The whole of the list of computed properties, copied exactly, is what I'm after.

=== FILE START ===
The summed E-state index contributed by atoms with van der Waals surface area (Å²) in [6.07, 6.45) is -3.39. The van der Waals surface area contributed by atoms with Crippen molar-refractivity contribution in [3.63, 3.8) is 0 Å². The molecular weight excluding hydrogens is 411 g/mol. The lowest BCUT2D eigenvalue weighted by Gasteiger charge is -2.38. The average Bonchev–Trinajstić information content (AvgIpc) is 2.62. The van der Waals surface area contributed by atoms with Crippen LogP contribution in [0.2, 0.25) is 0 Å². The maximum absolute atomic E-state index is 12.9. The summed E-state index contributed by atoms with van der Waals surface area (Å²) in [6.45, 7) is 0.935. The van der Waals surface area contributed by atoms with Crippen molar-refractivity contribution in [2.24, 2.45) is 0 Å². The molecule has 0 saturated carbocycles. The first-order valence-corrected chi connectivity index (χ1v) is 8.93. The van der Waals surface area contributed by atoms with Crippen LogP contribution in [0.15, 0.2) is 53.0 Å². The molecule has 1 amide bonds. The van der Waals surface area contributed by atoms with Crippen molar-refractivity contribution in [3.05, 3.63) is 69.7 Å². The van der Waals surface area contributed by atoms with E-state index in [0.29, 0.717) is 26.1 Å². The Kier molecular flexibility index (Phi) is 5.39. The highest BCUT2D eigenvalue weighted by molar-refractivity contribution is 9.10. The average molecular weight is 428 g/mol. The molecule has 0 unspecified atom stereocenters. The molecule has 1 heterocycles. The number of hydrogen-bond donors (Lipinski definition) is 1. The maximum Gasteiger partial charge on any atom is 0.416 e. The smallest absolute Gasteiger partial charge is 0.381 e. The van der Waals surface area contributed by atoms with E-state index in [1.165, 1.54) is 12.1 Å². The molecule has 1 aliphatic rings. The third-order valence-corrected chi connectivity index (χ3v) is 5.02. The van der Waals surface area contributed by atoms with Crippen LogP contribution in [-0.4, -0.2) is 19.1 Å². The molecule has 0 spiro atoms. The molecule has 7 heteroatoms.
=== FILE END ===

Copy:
The summed E-state index contributed by atoms with van der Waals surface area (Å²) in [6.07, 6.45) is -3.39. The van der Waals surface area contributed by atoms with Crippen molar-refractivity contribution in [3.63, 3.8) is 0 Å². The molecular weight excluding hydrogens is 411 g/mol. The lowest BCUT2D eigenvalue weighted by Gasteiger charge is -2.38. The average Bonchev–Trinajstić information content (AvgIpc) is 2.62. The van der Waals surface area contributed by atoms with Crippen LogP contribution in [0.2, 0.25) is 0 Å². The maximum absolute atomic E-state index is 12.9. The summed E-state index contributed by atoms with van der Waals surface area (Å²) in [6.45, 7) is 0.935. The van der Waals surface area contributed by atoms with Crippen molar-refractivity contribution in [2.24, 2.45) is 0 Å². The molecule has 0 saturated carbocycles. The first-order valence-corrected chi connectivity index (χ1v) is 8.93. The van der Waals surface area contributed by atoms with Crippen LogP contribution in [0.15, 0.2) is 53.0 Å². The molecule has 1 amide bonds. The van der Waals surface area contributed by atoms with Crippen molar-refractivity contribution in [3.05, 3.63) is 69.7 Å². The van der Waals surface area contributed by atoms with E-state index in [0.29, 0.717) is 26.1 Å². The Kier molecular flexibility index (Phi) is 5.39. The highest BCUT2D eigenvalue weighted by molar-refractivity contribution is 9.10. The average molecular weight is 428 g/mol. The molecule has 0 unspecified atom stereocenters. The molecule has 1 heterocycles. The number of hydrogen-bond donors (Lipinski definition) is 1. The maximum Gasteiger partial charge on any atom is 0.416 e. The smallest absolute Gasteiger partial charge is 0.381 e. The van der Waals surface area contributed by atoms with E-state index in [1.165, 1.54) is 12.1 Å². The molecule has 1 aliphatic rings. The third-order valence-corrected chi connectivity index (χ3v) is 5.02. The van der Waals surface area contributed by atoms with Crippen LogP contribution in [-0.4, -0.2) is 19.1 Å². The molecule has 0 spiro atoms. The molecule has 7 heteroatoms.